In Memoriam: Sean Connery’s Greatest Movies
In 1962, Sean Connery sat down at a poker table, lit up a cigarette, and made history—“Bond, James Bond.” Since his debut as the British spy in Dr No., Connery has become Hollywood’s definitive man’s man; James Bond as we know him today would not exist without Connery’s indelible performance. Unfortunately, the Scottish actor passed away Saturday at the age of 90, leaving behind a prolific number of films. While he is best known for originating the role of Bond, he commanded the screen for nearly 60 years in several distinguished roles. Here’s a look back at some of Connery’s most memorable movies, celebrating the man who drove an Aston Martin off into the proverbial sunset.
Cover Photo: United Artists/Paramount Pictures/Buena Vista Pictures
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'The First Great Train Robbery' (1978)
In Michael Crichton’s adaptation of his novel, Connery and Donald Sutherland out George Clooney and Brad Pitt before the Oceans movies were even a thing. This Victorian-era caper follows the pair as they attempt to rob a moving train. Throw in a complex plan, thousands of dollars' worth of gold, mutton chops, a love interest, and you have a whole lot of fun.
'Time Bandits' (1981)
Connery plays a lovable King Agamemnon of Ancient Greece in Terry Gilliam’s fantasy about a boy who travels through time with a band of thieves thanks to a portal in his wardrobe.
Russell Mulcahy’s cult classic is elevated by Connery’s performance as Ramirez, the immortal who trains Connor Macleod (Christopher Lambert) in the ways of beheading.
Based on Winston Graham’s novel of the same name, Marnie is one of Alfred Hitchcock’s best (and most overlooked thrillers). In it, Connery plays Mark Rutland, who marries the “troubled” Marnie (Tippi Hedren), trying to either take care of/control her. The duality of Connery’s performance makes it hard for the audience to know whether or not they like or are repulsed by his character.
'Murder on the Orient Express' (1974)
The first adaptation of Agatha Christie’s 1934 novel, Murder on the Orient Express, sees Hercule Poirot (Albert Finney) investigate a murder on the eponymous train. Connery joins an all-star cast as Col. Arbuthnot in this watershed whodunit.
'From Russia with Love' (1963)
Connery’s second outing as 007 is one of his best. In From Russia With Love, he brings the nit and grit as the character (as opposed to the cheesy glib) long before Daniel Craig even had an audition.
'The Hill' (1965)
In this adaptation of Ray Rigby’s play, The Hill, Connery branches outside his comfort zone and plays Sergeant Major Roberts who’s sent to a brutal detention camp in the Libyan desert after being convicted (wrongly?) for the assault of an officer. For many, Connery’s performance in The Hill is his best of the 1960s.
'The Rock' (1996)
All those theories about how Connery’s character is James Bond in disguise is only one of the reasons The Rock is so entertaining. Following Nicolas Cage’s Stanley Godspeed who is sent on an urgent mission with British spy, “John Patrick Mason” (Connery) to stop a general from launching chemical weapons on Alcatraz Island is one of Michael Bay’s best movies.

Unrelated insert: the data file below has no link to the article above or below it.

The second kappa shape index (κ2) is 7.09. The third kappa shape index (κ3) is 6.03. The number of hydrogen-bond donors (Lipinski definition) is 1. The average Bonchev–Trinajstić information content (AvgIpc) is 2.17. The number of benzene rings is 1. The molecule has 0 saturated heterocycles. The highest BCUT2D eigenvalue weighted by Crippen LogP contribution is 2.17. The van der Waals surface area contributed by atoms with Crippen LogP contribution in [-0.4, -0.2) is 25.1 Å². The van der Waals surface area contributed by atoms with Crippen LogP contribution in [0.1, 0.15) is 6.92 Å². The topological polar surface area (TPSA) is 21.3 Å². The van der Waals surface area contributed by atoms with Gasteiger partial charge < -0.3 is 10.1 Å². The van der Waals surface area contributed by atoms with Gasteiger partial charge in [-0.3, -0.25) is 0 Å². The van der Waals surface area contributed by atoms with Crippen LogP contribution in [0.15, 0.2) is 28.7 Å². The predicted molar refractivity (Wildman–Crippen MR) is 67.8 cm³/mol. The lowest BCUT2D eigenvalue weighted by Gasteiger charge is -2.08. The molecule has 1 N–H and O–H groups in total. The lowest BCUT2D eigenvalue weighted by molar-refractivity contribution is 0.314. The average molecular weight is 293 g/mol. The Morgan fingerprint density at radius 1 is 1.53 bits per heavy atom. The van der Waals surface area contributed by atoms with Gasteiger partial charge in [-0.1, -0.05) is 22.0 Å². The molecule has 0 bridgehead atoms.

'The Hunt for Red October' (1990)
In the best big-screen Jack Ryan adaptation, Connery plays a Russian submarine captain who goes head-to-head with Alec Baldwin’s Ryan. Shaky Russian accent aside, Connery’s performance anchors the film with just enough tension to think that he might nuke the Eastern shore.
'The Name of the Rose' (1986)
We all know that monks make great detectives. This adaptation of Emberto Eco’s novel follows Connery as a 14th-century Franciscan friar, with Christian Slater as his young assistant, investigating murders that take place throughout an abbey.
'The Man Who Would Be King' (1975)
Connery and Michael Caine team up in this adaptation of Rudyard Kipling’s short story following two English military officers who, tired of their lives as soldiers, take over the distant province of Kafiristan.
Connery’s third outing as Her Majesty’s suave spy established a lot for the series; from beautiful locales and corny villains to a pimped out Aston Martin DB5, this is the most iconic Bond film ever made.
'The Untouchables' (1987)
In his Oscar-winning performance, Connery plays Jim Malone, an Irish-American police officer who helps Eliot Ness (Kevin Costner) assemble a team to take down Prohibition-era Al Capone.
'Indiana Jones and the Last Crusade' (1989)
Playing off of his Bond persona, Steven Spielberg cast Connery as Indiana Jones’ father in Indiana Jones and the Last Crusade. In what is arguably the best Indiana Jones film to date, thanks in large part to the banter between Connery and Harrison Ford, Connery brings much more to the table than even Spielberg probably expected.
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